November 2009 lawsuit between 20 y/o man and his GP over his meatal stenosis, dysuria, abrasive pain, tight circumcision, a sinus and asymmetric scarring leading to bent penis; was told he had “no case for medical negligence, because this level of damage is fairly routine” (00:29:20)

The UN convention on rights of the child 1989 – signed by all countries except Somalia and the USA
Article 14 (1) Respect the right of the child to freedom of thought, conscience and religion
Article 19 (1) Protect the child from all forms of… violence, injury or abuse… including sexual abuse whilst in the care of parent(s)…or any other person who has the care of the child
Article 24 (3) Take all effective and appropriate measures with a view to abolishing traditional practices prejudicial to the health of children. (00:30:10)

Blinded by religious privilege, we can lose sight of the child, and the adult the child will become

3. JA 5 minute retort


Emotive language!! Anti-semitic? (!)

40 million Jews, who collect data (really? Where is it?)

we don’t argue that it’s needed so that’s a moot point

WHO, AAP ‘pro’ stances

I don’t follow the practice because of health benefits “although HIV is drastically lower”

BMA and GMC have circ guidance! Ethical and religious values are important

These [negative comments] are minority views and not reflective of the whole practice

I want to make decisions for my children

in society we tolerate costly things e.g. drugs and smoking

4. AL 5 minute retort


We should aim for progress, not tradition

Actually the USA is the minority view.

Obviously it’d be better to have some actual data on here!

In Jewish law: if 3 of your babies die, you don’t have to cut the 4th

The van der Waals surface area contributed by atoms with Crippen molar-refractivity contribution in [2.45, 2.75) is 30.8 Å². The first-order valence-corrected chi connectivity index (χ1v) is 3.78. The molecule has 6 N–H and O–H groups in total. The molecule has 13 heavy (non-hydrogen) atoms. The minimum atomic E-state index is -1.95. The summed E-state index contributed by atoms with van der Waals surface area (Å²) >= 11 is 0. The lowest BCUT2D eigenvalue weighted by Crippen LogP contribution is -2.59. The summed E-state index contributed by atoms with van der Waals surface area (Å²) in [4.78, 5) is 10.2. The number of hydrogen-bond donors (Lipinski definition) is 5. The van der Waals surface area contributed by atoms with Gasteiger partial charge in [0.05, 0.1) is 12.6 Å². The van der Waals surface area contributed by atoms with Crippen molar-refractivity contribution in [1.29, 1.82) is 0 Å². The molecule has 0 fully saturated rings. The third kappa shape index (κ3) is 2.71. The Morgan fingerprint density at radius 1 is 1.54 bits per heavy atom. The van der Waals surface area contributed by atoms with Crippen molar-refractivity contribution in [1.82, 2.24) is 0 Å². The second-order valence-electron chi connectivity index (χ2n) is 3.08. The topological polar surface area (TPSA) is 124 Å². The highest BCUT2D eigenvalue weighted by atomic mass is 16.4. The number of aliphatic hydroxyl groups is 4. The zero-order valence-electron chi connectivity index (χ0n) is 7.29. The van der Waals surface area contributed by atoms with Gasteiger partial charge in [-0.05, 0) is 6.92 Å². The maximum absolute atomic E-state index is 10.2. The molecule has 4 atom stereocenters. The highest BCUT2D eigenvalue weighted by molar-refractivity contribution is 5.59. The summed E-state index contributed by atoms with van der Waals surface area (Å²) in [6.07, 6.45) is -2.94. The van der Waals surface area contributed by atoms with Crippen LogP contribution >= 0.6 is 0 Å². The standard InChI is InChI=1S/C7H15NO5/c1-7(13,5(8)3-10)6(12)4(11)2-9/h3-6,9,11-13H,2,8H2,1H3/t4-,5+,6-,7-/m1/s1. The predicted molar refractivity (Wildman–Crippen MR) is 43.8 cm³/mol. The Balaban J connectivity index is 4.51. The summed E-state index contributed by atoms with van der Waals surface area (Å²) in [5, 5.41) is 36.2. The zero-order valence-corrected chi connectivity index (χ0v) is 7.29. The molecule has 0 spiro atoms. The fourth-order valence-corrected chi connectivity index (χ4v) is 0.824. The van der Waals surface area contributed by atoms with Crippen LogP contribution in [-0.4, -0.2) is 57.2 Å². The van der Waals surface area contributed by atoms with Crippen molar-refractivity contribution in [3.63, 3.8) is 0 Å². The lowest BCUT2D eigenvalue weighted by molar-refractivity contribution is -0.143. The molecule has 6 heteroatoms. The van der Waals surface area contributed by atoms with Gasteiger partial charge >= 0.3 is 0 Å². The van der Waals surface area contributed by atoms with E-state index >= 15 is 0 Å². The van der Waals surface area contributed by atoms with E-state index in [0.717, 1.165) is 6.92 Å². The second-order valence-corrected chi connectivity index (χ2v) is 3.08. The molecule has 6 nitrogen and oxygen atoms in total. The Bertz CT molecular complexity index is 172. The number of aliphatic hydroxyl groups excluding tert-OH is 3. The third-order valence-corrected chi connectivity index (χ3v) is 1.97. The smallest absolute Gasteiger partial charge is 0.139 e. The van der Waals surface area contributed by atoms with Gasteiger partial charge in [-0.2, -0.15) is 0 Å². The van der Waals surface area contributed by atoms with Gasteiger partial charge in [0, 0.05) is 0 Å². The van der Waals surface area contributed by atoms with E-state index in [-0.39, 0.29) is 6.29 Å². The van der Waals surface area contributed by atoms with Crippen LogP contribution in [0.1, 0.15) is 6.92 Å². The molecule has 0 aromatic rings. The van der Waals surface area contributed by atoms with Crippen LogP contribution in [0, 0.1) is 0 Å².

Mohel reports are… where? Also easily dismissed

Milah UK Autumn 2012 set up to challenge German ruling

BMA is clear on circ, illegal under Human Rights act? BMA conference debates

5. Questions and discussion


1) Edward Presswood

You said your son was circumcised and didn’t even cry. Can you describe how it was done without making him cry?

JA: “I’m a bit squeamish but I wasn’t there. Local anaesthetic, quick, guard in place, wine in mouth to encourage child to sleep, feeding after, Mohel visits for following 2 days” (00:41:10)

Defends Jewish practices in comparison to ‘less well regulated’ procedures (00:42:05) such as baby Goodluck and another boy who died after a Rabbi cut him (00:42:40). Blamed the mother for ignoring instructions to call doctor/hospital/mohel if there was any bleeding. AL interjects with further information (00:43:25). “The issue is that taking a knife to a normal child’s body exposes them to risk that they don’t need to have”

JA: “complications in the Jewish community are extremely rare”

2) Jewish audience member: possible harm to welfare [when not cut]? Would boys have preferred “most likely” to have had it when they were younger? (00:45:20)

3) Difficulty with making things illegal; wouldn’t it still happen (00:46:25) – see FGM. No prosecutions. Doesn’t mean we shouldn’t make things illegal.

4) USA ‘looking normal’ concerns (00:47:55)

JA: Jewish community isn’t responsible for USA high circumcision rate; social reasons

AL: AAP is a trade organisation; it’s a cultural phenomenon and doctors profit from it (00:49:25).

5) EP: Orthodox Judaism Mohels – what about tolerating/banning the sucking [metzitzah b’peh] practice? (00:50:15) – JA wouldn’t ban it!! “I’m just very chairy about going for bans” (00:52:25 – sorry about my phone buzzing there!)